‘Fitspo’ or ‘fitspiration’ is an online movement that stemmed from ‘thinspo’ or ‘thinspiration’. Both fitspo and thinspo originate in online communities and are designed to support people’s efforts to achieve their ideal body type. I interacted with thinspo blogs a great deal when I was anorexic because they reinforced my world view and strengthened my resolve to lose weight. In many ways, fitspo is just the same, but wrapped up in a sports bra and faux empowerment. I find both extremely troubling.
What we must first consider is how and why people interact with these sorts of online mediums. I get quite frustrated when people say that the media gives people weight concerns and eating disorders. If this were true, everyone who has ever been exposed to mainstream media would have concerns surrounding their bodies and this simply isn’t true. The reality is much more complex. People who have weight concerns often engage in self-socialisation, seeking out people and media that reinforce their conception of reality. For myself, it was only when I was well into the depths of my eating disorder that I began engaging with thinspo. When others in my personal life were telling me I was too thin, I would turn to the internet to tell me I could and should be thinner. Engaging with thinspo helped me to forge a reality that encouraged and supported my actions. It felt sort of subversive, and righteous, to be part of a secret online society who knew the true, ‘that nothing tasted as good skinny felt’.
It was a vital part of my recovery process to disengage with thinspo and all of the negative imagery it portrayed. I deleted my blog and closed myself off to the world of beautiful, skinny women and their soft words that encouraged ruin. But it wasn’t long before I would find myself becoming drawn into another online world, a world that promised so much but gave so little: fitspo. Fitspo, to me, began as a revolution. It was a direct reaction to the harm that thinspo caused and as an online community, strived to lift women up rather than bring them down. I was drawn to this community as my focus turned from being waify and skinny to strong and powerful.
For a long time, I bought into the fitspo ideology. I believed that their could be nothing insidious about encouraging people to get fit. I consumed images of women in the gym with inspirational quotes plastered across them like it was my job to do so. I thought my engagement with fitspo was a symbol of how far I have come and how my body ideals had changed from thin to fit. But there was a problem. I was still swallowing someone else’s pill about what my body and life should look like. And whilst engaging with both fitspo and thinspo I was comparing myself with others who were unattainable for me. In essence, the two online movements are twins. The only way these two sister movements really differ is the body type they accept as dogma.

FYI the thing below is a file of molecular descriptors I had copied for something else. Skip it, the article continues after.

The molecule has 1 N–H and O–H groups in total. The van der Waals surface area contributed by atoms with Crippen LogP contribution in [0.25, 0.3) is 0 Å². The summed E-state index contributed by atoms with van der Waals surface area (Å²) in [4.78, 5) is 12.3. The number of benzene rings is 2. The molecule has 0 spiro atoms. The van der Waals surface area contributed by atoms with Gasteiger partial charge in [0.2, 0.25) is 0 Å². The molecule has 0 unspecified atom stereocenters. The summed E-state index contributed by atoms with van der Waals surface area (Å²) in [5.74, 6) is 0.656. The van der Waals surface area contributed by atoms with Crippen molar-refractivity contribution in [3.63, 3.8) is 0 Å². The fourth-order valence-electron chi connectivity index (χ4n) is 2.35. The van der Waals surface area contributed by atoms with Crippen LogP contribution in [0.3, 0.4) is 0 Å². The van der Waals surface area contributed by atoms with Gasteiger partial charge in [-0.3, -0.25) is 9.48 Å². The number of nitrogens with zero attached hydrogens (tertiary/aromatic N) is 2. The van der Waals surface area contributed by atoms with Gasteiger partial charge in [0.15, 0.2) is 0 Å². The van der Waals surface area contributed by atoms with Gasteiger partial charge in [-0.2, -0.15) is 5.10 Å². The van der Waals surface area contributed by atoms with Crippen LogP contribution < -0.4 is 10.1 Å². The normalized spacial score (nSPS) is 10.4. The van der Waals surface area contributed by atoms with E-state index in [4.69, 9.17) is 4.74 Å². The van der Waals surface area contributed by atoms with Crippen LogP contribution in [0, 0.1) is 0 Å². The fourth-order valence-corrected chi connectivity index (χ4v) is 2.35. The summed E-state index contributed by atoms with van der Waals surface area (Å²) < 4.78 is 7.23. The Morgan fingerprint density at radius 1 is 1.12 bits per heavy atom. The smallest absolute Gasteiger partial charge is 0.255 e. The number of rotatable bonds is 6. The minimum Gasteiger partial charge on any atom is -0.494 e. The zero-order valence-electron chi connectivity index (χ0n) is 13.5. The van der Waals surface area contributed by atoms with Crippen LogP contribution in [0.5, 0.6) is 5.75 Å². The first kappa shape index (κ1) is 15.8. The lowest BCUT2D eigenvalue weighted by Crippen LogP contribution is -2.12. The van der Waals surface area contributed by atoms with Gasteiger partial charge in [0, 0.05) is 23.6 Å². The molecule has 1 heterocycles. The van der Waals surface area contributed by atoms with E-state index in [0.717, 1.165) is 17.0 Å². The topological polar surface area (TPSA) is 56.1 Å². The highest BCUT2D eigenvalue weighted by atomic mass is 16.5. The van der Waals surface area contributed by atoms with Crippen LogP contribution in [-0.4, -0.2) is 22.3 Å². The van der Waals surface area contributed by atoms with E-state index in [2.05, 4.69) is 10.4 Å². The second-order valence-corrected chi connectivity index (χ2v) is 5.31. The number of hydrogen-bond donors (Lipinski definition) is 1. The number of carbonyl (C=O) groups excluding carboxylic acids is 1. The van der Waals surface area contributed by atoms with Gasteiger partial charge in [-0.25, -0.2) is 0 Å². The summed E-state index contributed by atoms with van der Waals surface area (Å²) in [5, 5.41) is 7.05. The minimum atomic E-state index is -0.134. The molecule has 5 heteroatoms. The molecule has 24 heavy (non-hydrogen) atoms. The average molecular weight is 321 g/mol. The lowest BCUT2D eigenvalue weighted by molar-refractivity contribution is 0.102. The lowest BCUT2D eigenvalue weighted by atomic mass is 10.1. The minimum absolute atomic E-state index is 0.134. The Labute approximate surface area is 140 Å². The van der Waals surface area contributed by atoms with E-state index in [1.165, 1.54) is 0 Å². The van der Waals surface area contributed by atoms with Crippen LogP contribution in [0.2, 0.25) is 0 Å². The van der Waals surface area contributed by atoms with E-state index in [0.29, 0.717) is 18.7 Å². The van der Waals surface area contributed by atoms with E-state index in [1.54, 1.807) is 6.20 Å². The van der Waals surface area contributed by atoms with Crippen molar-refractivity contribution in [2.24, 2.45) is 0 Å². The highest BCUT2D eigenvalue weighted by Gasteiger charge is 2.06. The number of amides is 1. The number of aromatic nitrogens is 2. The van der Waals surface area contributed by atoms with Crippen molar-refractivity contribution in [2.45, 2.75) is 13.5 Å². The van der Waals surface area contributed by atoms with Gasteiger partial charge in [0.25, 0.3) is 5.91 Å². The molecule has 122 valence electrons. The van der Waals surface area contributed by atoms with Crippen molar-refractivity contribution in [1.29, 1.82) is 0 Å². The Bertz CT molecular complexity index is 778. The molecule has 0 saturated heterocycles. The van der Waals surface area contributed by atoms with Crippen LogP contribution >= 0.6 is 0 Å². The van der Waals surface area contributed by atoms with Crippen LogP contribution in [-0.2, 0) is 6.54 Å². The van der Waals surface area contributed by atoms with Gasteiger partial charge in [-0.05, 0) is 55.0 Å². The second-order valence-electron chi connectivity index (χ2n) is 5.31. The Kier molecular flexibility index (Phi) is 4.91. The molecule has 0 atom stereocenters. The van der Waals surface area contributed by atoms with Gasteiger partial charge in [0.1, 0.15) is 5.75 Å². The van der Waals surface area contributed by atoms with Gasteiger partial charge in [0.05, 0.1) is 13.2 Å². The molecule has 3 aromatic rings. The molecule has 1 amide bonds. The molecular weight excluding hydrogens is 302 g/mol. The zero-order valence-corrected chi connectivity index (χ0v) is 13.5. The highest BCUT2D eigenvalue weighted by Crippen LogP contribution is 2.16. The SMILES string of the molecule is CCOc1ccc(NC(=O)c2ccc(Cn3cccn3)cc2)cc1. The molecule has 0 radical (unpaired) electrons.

Perhaps the most concerning aspect of fitspo is its perceived legitimacy. Unlike thinspo, the figure heads of the fitspo movement are typically professionals in the field. Blogs and instagram accounts run by personal trainers, weight lifting coaches, sports brands and even athletes often promote these images. This gives power and status to the attitudes endorsed by fitspo as a movement and makes people who consume these images feel like they are the ‘other’ who doesn’t fit into this world yet (but they hope that they will one day). This creates an aspirational relationship in the fitspo community that places everyday people on the bottom of the pyramid.
It is my hope that one day online communities can genuinly encourage people to be fit and healthy and their best version of themselves without making people feel bad. Unfortunately, these movements we have seen so far have failed to celebrate the individual and their journey whilst overemphasising the ideal. In this sense, I think the online communities surrounding health and weight loss need a reality check.